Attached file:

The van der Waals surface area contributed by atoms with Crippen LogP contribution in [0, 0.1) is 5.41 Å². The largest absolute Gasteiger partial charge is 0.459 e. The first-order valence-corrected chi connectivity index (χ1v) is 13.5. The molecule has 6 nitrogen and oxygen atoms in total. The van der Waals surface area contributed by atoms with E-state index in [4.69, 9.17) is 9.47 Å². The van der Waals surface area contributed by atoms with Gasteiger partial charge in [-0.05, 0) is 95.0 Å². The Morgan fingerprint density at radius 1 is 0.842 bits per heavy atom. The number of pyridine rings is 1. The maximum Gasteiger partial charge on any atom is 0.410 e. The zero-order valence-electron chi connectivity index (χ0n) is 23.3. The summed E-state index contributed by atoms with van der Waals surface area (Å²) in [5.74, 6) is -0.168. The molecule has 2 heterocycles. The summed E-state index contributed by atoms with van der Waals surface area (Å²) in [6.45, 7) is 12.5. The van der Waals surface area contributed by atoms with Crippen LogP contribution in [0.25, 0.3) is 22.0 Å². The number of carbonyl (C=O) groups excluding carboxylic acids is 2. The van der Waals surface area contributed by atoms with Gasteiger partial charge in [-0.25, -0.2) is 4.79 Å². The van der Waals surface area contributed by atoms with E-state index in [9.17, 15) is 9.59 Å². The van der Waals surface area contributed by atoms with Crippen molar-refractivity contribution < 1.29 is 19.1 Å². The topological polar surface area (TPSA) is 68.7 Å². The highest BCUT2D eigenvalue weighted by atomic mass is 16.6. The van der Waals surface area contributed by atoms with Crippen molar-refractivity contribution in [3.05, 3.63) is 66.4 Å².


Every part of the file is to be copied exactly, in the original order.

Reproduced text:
The van der Waals surface area contributed by atoms with Crippen LogP contribution in [0, 0.1) is 5.41 Å². The largest absolute Gasteiger partial charge is 0.459 e. The first-order valence-corrected chi connectivity index (χ1v) is 13.5. The molecule has 6 nitrogen and oxygen atoms in total. The van der Waals surface area contributed by atoms with E-state index in [4.69, 9.17) is 9.47 Å². The van der Waals surface area contributed by atoms with Gasteiger partial charge in [-0.05, 0) is 95.0 Å². The Morgan fingerprint density at radius 1 is 0.842 bits per heavy atom. The number of pyridine rings is 1. The maximum Gasteiger partial charge on any atom is 0.410 e. The zero-order valence-electron chi connectivity index (χ0n) is 23.3. The summed E-state index contributed by atoms with van der Waals surface area (Å²) in [5.74, 6) is -0.168. The molecule has 2 heterocycles. The summed E-state index contributed by atoms with van der Waals surface area (Å²) in [6.45, 7) is 12.5. The van der Waals surface area contributed by atoms with Crippen LogP contribution in [0.25, 0.3) is 22.0 Å². The number of carbonyl (C=O) groups excluding carboxylic acids is 2. The van der Waals surface area contributed by atoms with Gasteiger partial charge in [-0.25, -0.2) is 4.79 Å². The van der Waals surface area contributed by atoms with E-state index in [9.17, 15) is 9.59 Å². The van der Waals surface area contributed by atoms with Crippen molar-refractivity contribution < 1.29 is 19.1 Å². The topological polar surface area (TPSA) is 68.7 Å². The highest BCUT2D eigenvalue weighted by atomic mass is 16.6. The van der Waals surface area contributed by atoms with Crippen molar-refractivity contribution in [3.05, 3.63) is 66.4 Å².